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Buddy Guy is one of the most celebrated blues guitarists of his generation (and arguably the most celebrated), possessing a sound and style that embodied the traditions of classic Chicago blues while also embracing the fire and flash of rock & roll. Guy spent much of his career as a well-regarded journeymen, cited as a modern master by contemporary blues fans but not breaking through to a larger audience, before he finally caught the brass ring in the 1990s and released a series of albums that made him one of the biggest blues acts of the day, a seasoned veteran with a modern edge. And few guitarists of any genre have enjoyed the respect of their peers as Guy has, with such giants as Eric Clapton, Jimi Hendrix, Jeff Beck, Keith Richards, Stevie Ray Vaughan, and Mark Knopfler all citing him as a personal favorite. George "Buddy" Guy was born in Lettsworth, Louisiana on July 30, 1936, and is said to have first learned to play on a homemade two-string instrument fashioned from wire and tin cans. Guy graduated to an acoustic guitar, and began soaking up the influences of blues players such as T-Bone Walker, B.B. King, and Lightnin' Hopkins; as his family relocated to Baton Rouge, Guy had the opportunity to see live performances by Lightnin' Slim (aka Otis Hicks) and Guitar Slim, whose raw, forceful sound and over the top showmanship left a serious impression on Guy. Guy started playing professionally when he became a sideman for John "Big Poppa" Tilley, where he learned to work the crowd and overcome early bouts of stage fright. In 1957, Guy cut a demo tape at a local radio station and sent a copy to Chess Records, the label that was home to such giants as Muddy Waters, Howlin' Wolf, and Etta James, shortly before buying a one-way train ticket and moving to Chicago, eager to make music his career. Hoodoo Man BluesGuy didn't enjoy immediate success in Chicago, and struggled to find gigs until his fiery guitar work and flashy stage style (which included hopping on top of bars and strutting up and down their length while soloing, thanks to a 100-foot long guitar cable) made him a regular winner in talent night contests at Windy City clubs. Guy struck up friendships with some of the city's best blues artists, including Muddy Waters, Otis Rush, Freddie King, and Magic Sam, and landed a steady gig at the 708 Club, where he became known as a talent to watch. In 1958, Magic Sam arranged for Guy to meet Harold Burrage, the owner of local blues label Cobra Records, and Guy was soon signed to Cobra's sister label Artistic Records. Willie Dixon produced Guy's debut single, "Sit and Cry (The Blues)," as well as the follow-up, "This Is the End," but in 1959, Cobra and Artistic abruptly closed up shop, and like labelmate Otis Rush, Guy found a new record deal at Chess. Guy's first single for Chess, 1960's "First Time I Met the Blues," was an artistic triumph and a modest commercial success that became one of his signature tunes, but it was also the first chapter in what would prove to be a complicated creative relationship between Guy and label co-founder Leonard Chess, who recognized his talent but didn't appreciate the louder and more expressive aspects of his guitar style. While Guy enjoyed minor successes with outstanding Chess singles such as "Stone Crazy" and "When My Left Eye Jumps," much of his work for the label was as a sideman, lending his talents to sessions for Muddy Waters, Koko Taylor, Howlin' Wolf, Little Walter, and many others. And one of Guy's definitive recordings of the '60s wasn't even issued by Chess; Guy had been performing occasionally with blues harpist Junior Wells, and Guy and his band backed up Wells on the 1965 Delmark release Hoodoo Man Blues, a masterful exercise in the Chicago blues style, with Guy credited as "Friendly Chap" on initial pressings in deference to his contract with Chess. I Left My Blues in San Francisco Chess didn't issue an album on Guy until the 1967 release of I Left My Blues in San Francisco, and when his contract with the label ran out, he promptly signed with Vanguard, who put out A Man and the Blues in 1968. As a growing number of rock fans were discovering the blues, Guy was finding his stock rising with both traditional blues enthusiasts and younger white audiences, and his recordings for Vanguard gave him more room for the tougher and more aggressive sound that was the trademark of his live shows. (It didn't hurt that Jimi Hendrix acknowledged Guy as an influence and praised his live show in interviews.) At the same time, Guy hadn't forsaken the more measured approach he used with Junior Wells; Buddy and Wells cut an album that also featured Junior Mance on piano for Blue Thumb called Buddy and the Juniors, and in 1972, Eric Clapton partnered with Ahmet Ertegun and Tom Dowd to produce the album Buddy Guy and Junior Wells Play the Blues. In 1974, Guy and Wells played the Montreux Jazz Festival, with Bill Wyman of the Rolling Stones sitting in on bass; the show was later released as a live album, Drinkin' TNT and Smokin' Dynamite, with Wyman credited as producer. Alone & Acoustic By the end of the '70s, Guy was without an American record deal, and his career took a hit as a result; while he recorded some material for specialist labels in Europe and Japan, and Alligator issued two collections in 1981, Alone and Acoustic and Stone Crazy, for the most part Guy supported himself in the '80s through extensive touring and live work, often appearing in Europe, where he seemed better respected than in the United States. Despite this, he continued to plug away at the American market, buoyed by interest from guitar buffs who had heard major stars sing his praises; in 1985, Eric Clapton told a reporter for Musician magazine, "Buddy Guy is by far and without a doubt the best guitar player alive...he really changed the course of rock & roll blues," while Vaughan declared, "Without Buddy Guy, there would be no Stevie Ray Vaughan." In 1989, Guy opened his own nightclub in Chicago, Buddy Guy's Legends, where he frequently performed and played host to other top blues acts, and in 1991, after a well-received appearance with Clapton at London's Royal Albert Hall (documented in part on the album 24 Nights), he finally scored an international record deal with the Silvertone label, distributed by BMG. Guy's first album for Silvertone, Damn Right, I've Got the Blues, featured guest appearances by Clapton, Jeff Beck, and Mark Knopfler, and featured fresh versions of several fan favorites as well as a handful of new tunes; it was the Buddy Guy album that finally clicked with record buyers, and became a genuine hit, earning Guy a gold album, as well as a Grammy Award for Best Contemporary Blues Album. Guy wasted no time cutting follow-ups, releasing Feels Like Rain in 1993 and Slippin' In in 1994, both of which racked up solid sales figures and won Guy further Grammy Awards. Last Time Around: Live at Legends In 1993, Guy reunited with Junior Wells on the stage of his Legends club; it would prove to be one of Wells' last live performances, and the show was released in 1998, several months after Wells' passing, on the album Last Time Around: Live at Legends. While most of Guy's work in the late '90s and into the new millennium was the sort of storming Chicago blues that was the basis of his reputation, he also demonstrated he was capable of exploring other avenues, channeling the hypnotic Deep Southern blues of Junior Kimbrough on 2001's Sweet Tea and covering a set of traditional blues classics on acoustic guitar for 2003's Blues Singer. In 2004, Guy won the W.C. Handy Award from the American Blues Foundation for the 23rd time, more than any other artist, while he took home his sixth Grammy Award in 2010 for the album Living Proof. Guy also received the National Medal of the Arts in 2003, and was awarded with Kennedy Center Honors in 2012. He was inducted into the Rock and Roll Hall of Fame in 2005, with both Eric Clapton and B.B. King presenting him with his award, and in 2012 he performed a special concert at the White House, where he persuaded President Barack Obama to join him at the vocal mike for a few choruses of "Sweet Home Chicago." Guy continued his late-career revival with the 2012 memoir When I Left Home: My Story and the summer 2013 release of the ambitious, guest star-laden double album Rhythm & Blues.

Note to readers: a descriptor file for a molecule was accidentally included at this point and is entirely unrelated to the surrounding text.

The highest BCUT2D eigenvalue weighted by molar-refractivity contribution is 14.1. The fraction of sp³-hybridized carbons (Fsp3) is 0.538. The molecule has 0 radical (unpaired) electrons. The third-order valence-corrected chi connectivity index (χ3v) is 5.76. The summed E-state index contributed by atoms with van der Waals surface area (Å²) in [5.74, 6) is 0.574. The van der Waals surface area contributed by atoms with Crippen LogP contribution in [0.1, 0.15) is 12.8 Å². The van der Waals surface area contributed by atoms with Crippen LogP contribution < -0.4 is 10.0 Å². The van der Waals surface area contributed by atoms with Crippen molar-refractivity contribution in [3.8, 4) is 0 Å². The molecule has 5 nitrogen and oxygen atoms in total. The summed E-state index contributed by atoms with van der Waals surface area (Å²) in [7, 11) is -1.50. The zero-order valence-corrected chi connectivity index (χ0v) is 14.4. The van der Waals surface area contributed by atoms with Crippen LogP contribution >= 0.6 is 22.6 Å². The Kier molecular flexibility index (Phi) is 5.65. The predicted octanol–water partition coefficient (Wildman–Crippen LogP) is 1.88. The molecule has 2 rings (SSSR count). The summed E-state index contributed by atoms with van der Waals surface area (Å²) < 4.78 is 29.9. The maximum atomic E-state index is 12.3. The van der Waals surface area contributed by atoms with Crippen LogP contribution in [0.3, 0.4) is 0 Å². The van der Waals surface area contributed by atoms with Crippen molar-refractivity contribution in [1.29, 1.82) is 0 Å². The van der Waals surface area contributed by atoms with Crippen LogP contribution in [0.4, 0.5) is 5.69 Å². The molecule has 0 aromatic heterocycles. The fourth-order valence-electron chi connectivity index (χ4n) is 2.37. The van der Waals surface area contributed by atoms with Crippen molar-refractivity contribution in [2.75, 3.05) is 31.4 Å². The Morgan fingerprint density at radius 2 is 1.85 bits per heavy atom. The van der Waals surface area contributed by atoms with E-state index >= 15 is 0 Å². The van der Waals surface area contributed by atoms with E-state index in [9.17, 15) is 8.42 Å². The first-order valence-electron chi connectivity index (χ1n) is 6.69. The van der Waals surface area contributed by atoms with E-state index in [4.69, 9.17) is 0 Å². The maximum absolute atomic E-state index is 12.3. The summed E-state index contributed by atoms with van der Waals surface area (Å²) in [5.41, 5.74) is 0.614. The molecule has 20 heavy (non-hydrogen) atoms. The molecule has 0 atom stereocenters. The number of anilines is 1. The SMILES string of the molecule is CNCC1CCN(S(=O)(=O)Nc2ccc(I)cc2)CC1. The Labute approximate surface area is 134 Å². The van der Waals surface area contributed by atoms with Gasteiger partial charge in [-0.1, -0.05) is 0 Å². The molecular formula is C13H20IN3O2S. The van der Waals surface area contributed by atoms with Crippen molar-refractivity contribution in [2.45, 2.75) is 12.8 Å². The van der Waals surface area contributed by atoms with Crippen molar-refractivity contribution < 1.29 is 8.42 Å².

Brewery Ommegang - Cooperstown, NY